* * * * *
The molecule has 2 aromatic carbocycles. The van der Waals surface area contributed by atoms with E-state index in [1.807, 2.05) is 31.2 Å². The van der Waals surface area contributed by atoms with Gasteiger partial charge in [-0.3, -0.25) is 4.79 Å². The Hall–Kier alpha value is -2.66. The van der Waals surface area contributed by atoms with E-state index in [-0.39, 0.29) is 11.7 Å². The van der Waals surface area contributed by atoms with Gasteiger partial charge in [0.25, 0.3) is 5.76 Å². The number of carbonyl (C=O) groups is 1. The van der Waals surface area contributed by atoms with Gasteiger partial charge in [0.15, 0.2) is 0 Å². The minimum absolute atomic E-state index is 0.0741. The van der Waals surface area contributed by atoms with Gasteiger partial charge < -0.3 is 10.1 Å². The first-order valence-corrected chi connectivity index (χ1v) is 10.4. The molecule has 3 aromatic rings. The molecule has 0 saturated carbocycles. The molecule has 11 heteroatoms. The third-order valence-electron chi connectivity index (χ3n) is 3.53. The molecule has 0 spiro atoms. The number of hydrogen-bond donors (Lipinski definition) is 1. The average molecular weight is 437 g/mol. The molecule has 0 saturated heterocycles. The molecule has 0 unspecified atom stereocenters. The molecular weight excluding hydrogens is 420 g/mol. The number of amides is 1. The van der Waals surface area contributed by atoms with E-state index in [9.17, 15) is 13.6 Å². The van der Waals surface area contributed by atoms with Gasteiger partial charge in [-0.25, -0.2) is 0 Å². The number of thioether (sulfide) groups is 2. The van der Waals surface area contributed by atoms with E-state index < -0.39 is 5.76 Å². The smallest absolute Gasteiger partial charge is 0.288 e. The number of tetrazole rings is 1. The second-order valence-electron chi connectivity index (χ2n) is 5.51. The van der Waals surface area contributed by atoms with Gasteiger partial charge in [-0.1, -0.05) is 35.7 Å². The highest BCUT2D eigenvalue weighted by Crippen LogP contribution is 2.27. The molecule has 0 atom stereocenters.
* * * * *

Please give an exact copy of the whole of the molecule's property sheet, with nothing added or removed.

The molecule has 2 aromatic carbocycles. The van der Waals surface area contributed by atoms with E-state index in [1.807, 2.05) is 31.2 Å². The van der Waals surface area contributed by atoms with Gasteiger partial charge in [-0.3, -0.25) is 4.79 Å². The Hall–Kier alpha value is -2.66. The van der Waals surface area contributed by atoms with E-state index in [-0.39, 0.29) is 11.7 Å². The van der Waals surface area contributed by atoms with Gasteiger partial charge in [0.25, 0.3) is 5.76 Å². The number of carbonyl (C=O) groups is 1. The van der Waals surface area contributed by atoms with Gasteiger partial charge in [0.15, 0.2) is 0 Å². The minimum absolute atomic E-state index is 0.0741. The van der Waals surface area contributed by atoms with Gasteiger partial charge < -0.3 is 10.1 Å². The first-order valence-corrected chi connectivity index (χ1v) is 10.4. The molecule has 3 aromatic rings. The molecule has 0 saturated carbocycles. The molecule has 11 heteroatoms. The third-order valence-electron chi connectivity index (χ3n) is 3.53. The molecule has 0 spiro atoms. The number of hydrogen-bond donors (Lipinski definition) is 1. The average molecular weight is 437 g/mol. The molecule has 0 saturated heterocycles. The molecule has 0 unspecified atom stereocenters. The molecular weight excluding hydrogens is 420 g/mol. The number of amides is 1. The van der Waals surface area contributed by atoms with E-state index in [9.17, 15) is 13.6 Å². The van der Waals surface area contributed by atoms with Gasteiger partial charge in [-0.25, -0.2) is 0 Å². The number of thioether (sulfide) groups is 2. The van der Waals surface area contributed by atoms with E-state index < -0.39 is 5.76 Å². The smallest absolute Gasteiger partial charge is 0.288 e. The number of tetrazole rings is 1. The second-order valence-electron chi connectivity index (χ2n) is 5.51. The van der Waals surface area contributed by atoms with Gasteiger partial charge in [-0.1, -0.05) is 35.7 Å². The highest BCUT2D eigenvalue weighted by Crippen LogP contribution is 2.27. The molecule has 0 atom stereocenters.